‘Homosexuals are like salt in soup,’ says National Front founder Jean-Marie Le Pen
The founder of France's far-right National Front party, Jean-Marie Le Pen, has compared homosexuals to salt in soup, telling a newspaper that "if there's too much, it's undrinkable." The full online video of his interview has since been removed.
Speaking to Le Figaro newspaper during a Facebook Live event on Wednesday, Le Pen said that "homosexuals are like salt in soup, if there is none at all, it is a little bland, but if there is too much, it is undrinkable."
Jean-Marie Le Pen: “Les homos c’est comme le sel dans la soupe. Pas du tout, fade. Trop c'est imbuvable” (LeFigaro) https://t.co/cdgW4GSBK8) pic.twitter.com/T5F90ZEtJU— Cédric Garrofé (@cedricgarrofe) December 21, 2016
The video of the interview has since been withdrawn from Le Figaro's website.
It's far from the first controversial remark to be made by Le Pen. In April, he was fined €30,000 (US$31,374) for comments made on a French television show last year in which he said that gas chambers used to kill Jews in the Holocaust were only a "detail" of history. He had already received two previous civil court convictions for making the same comment. He first stated that view in 1987, and repeated it in Germany and the European Parliament.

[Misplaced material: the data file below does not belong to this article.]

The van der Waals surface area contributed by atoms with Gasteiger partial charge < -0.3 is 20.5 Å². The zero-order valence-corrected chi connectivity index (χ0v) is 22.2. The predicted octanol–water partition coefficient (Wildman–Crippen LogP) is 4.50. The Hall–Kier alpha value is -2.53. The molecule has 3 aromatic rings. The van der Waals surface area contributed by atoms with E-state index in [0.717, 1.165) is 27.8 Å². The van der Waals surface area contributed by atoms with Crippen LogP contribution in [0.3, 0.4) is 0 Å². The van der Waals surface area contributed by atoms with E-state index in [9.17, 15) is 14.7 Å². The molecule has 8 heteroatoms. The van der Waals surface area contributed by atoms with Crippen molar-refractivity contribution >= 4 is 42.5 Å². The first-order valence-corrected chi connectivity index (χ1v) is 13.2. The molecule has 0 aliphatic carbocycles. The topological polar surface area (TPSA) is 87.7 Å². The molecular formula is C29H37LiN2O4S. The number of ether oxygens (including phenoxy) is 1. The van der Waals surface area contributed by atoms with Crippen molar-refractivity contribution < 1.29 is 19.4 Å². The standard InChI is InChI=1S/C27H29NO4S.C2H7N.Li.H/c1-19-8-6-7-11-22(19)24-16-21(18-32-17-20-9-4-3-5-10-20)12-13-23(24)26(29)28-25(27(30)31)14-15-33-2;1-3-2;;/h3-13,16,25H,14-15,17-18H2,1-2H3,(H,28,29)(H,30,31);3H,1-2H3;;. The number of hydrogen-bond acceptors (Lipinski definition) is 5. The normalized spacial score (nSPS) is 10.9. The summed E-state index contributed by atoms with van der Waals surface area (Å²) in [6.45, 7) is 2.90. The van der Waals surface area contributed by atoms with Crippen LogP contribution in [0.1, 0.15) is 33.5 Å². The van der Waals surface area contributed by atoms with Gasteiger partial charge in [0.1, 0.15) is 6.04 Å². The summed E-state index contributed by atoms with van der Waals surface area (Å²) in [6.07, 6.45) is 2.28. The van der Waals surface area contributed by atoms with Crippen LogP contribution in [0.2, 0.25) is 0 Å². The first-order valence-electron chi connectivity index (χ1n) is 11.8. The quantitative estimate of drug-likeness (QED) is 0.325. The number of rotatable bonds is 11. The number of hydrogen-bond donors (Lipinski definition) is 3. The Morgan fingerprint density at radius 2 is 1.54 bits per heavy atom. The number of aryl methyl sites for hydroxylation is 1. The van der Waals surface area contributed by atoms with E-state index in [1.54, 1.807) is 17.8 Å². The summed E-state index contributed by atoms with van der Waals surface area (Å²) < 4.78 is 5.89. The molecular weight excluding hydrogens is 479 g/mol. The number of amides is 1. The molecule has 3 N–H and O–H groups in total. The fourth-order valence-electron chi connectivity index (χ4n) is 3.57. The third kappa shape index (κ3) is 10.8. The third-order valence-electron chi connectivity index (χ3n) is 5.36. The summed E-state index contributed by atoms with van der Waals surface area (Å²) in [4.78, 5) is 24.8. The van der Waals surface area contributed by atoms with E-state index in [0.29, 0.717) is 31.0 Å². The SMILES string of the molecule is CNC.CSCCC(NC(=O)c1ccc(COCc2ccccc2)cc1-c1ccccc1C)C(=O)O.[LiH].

On the same day he was fined €30,000, Le Pen also received an additional €5,000 penalty and was convicted of "provoking hatred and ethnic discrimination" for telling a public meeting in 2013 that Roma in the city of Nice were "rash-inducing."
In 2012, Le Pen was convicted for saying the Nazi occupation of France was "not particularly inhumane."
He had a falling-out with his own daughter, National Front presidential candidate Marine Le Pen, over his controversial comments.
The younger Le Pen moved to expel her father from the party he founded, as she aimed to distance herself from anti-Semitic overtones. Jean-Marie Le Pen was officially ousted from the National Front in August 2015.
He later contested the move, although a court upheld the expulsion decision in November. However, the court did state that Le Pen should be able to keep his title as honorary president of the party, and the National Front must invite him to leadership meetings or face a fine.
Meanwhile, Marine Le Pen is gearing up for the 2017 presidential race, with recent opinion polls cited by Reuters stating that she has the support of around one-quarter of French voters.
Following France's 2017 presidential election, the elder Le Pen reportedly plans to field his own candidates for parliament against his daughter under his own political banner.